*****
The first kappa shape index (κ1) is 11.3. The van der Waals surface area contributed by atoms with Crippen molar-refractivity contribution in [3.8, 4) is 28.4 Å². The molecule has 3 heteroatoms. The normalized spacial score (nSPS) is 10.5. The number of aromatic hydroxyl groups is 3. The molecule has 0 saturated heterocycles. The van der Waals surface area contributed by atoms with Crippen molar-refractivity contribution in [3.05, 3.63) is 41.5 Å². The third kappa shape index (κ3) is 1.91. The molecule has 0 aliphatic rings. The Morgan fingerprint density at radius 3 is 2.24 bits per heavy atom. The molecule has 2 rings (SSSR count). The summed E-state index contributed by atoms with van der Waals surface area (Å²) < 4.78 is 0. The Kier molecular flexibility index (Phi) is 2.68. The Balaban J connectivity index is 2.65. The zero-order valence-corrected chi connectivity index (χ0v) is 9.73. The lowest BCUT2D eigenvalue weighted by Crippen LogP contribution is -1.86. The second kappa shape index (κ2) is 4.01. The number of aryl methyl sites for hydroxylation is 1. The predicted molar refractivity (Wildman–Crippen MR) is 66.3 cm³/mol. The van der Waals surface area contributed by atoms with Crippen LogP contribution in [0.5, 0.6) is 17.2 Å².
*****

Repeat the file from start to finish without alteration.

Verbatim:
The first kappa shape index (κ1) is 11.3. The van der Waals surface area contributed by atoms with Crippen molar-refractivity contribution in [3.8, 4) is 28.4 Å². The molecule has 3 heteroatoms. The normalized spacial score (nSPS) is 10.5. The number of aromatic hydroxyl groups is 3. The molecule has 0 saturated heterocycles. The van der Waals surface area contributed by atoms with Crippen molar-refractivity contribution in [3.05, 3.63) is 41.5 Å². The third kappa shape index (κ3) is 1.91. The molecule has 0 aliphatic rings. The Morgan fingerprint density at radius 3 is 2.24 bits per heavy atom. The molecule has 2 rings (SSSR count). The summed E-state index contributed by atoms with van der Waals surface area (Å²) < 4.78 is 0. The Kier molecular flexibility index (Phi) is 2.68. The Balaban J connectivity index is 2.65. The zero-order valence-corrected chi connectivity index (χ0v) is 9.73. The lowest BCUT2D eigenvalue weighted by Crippen LogP contribution is -1.86. The second kappa shape index (κ2) is 4.01. The number of aryl methyl sites for hydroxylation is 1. The predicted molar refractivity (Wildman–Crippen MR) is 66.3 cm³/mol. The van der Waals surface area contributed by atoms with Crippen LogP contribution in [0.5, 0.6) is 17.2 Å².